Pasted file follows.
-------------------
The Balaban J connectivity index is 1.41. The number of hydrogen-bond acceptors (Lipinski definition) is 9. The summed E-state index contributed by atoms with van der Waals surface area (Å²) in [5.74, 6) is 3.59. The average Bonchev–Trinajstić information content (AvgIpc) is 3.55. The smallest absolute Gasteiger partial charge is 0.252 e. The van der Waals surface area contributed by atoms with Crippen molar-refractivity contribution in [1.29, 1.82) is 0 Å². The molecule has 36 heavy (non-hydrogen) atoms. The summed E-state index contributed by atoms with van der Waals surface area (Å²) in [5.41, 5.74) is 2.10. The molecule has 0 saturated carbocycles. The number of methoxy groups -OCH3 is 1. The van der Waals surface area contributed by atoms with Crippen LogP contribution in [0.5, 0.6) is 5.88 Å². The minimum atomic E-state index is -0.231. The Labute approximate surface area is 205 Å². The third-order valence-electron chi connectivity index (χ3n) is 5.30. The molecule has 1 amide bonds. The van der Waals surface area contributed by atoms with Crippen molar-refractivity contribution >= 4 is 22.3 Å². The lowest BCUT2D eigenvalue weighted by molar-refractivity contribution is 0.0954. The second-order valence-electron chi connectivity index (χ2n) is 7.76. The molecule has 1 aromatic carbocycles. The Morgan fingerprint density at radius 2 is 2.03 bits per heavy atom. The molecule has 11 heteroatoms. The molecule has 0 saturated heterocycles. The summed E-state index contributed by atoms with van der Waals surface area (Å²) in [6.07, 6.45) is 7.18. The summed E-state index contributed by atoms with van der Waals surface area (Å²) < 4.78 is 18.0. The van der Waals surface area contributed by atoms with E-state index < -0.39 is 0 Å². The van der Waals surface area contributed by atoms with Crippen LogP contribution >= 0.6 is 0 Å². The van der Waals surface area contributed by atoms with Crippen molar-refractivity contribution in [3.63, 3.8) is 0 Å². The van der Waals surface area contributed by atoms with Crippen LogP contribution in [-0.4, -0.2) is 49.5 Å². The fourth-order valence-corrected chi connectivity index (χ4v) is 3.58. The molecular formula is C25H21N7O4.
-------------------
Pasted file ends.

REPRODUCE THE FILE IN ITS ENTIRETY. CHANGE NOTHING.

The Balaban J connectivity index is 1.41. The number of hydrogen-bond acceptors (Lipinski definition) is 9. The summed E-state index contributed by atoms with van der Waals surface area (Å²) in [5.74, 6) is 3.59. The average Bonchev–Trinajstić information content (AvgIpc) is 3.55. The smallest absolute Gasteiger partial charge is 0.252 e. The van der Waals surface area contributed by atoms with Crippen molar-refractivity contribution in [1.29, 1.82) is 0 Å². The molecule has 36 heavy (non-hydrogen) atoms. The summed E-state index contributed by atoms with van der Waals surface area (Å²) in [5.41, 5.74) is 2.10. The molecule has 0 saturated carbocycles. The number of methoxy groups -OCH3 is 1. The van der Waals surface area contributed by atoms with Crippen LogP contribution in [0.5, 0.6) is 5.88 Å². The minimum atomic E-state index is -0.231. The Labute approximate surface area is 205 Å². The third-order valence-electron chi connectivity index (χ3n) is 5.30. The molecule has 1 amide bonds. The van der Waals surface area contributed by atoms with Crippen molar-refractivity contribution >= 4 is 22.3 Å². The lowest BCUT2D eigenvalue weighted by molar-refractivity contribution is 0.0954. The second-order valence-electron chi connectivity index (χ2n) is 7.76. The molecule has 1 aromatic carbocycles. The Morgan fingerprint density at radius 2 is 2.03 bits per heavy atom. The molecule has 11 heteroatoms. The molecule has 0 saturated heterocycles. The summed E-state index contributed by atoms with van der Waals surface area (Å²) in [6.07, 6.45) is 7.18. The summed E-state index contributed by atoms with van der Waals surface area (Å²) < 4.78 is 18.0. The van der Waals surface area contributed by atoms with E-state index < -0.39 is 0 Å². The van der Waals surface area contributed by atoms with Crippen LogP contribution >= 0.6 is 0 Å². The van der Waals surface area contributed by atoms with Crippen molar-refractivity contribution in [3.63, 3.8) is 0 Å². The van der Waals surface area contributed by atoms with Crippen LogP contribution in [-0.4, -0.2) is 49.5 Å². The fourth-order valence-corrected chi connectivity index (χ4v) is 3.58. The molecular formula is C25H21N7O4.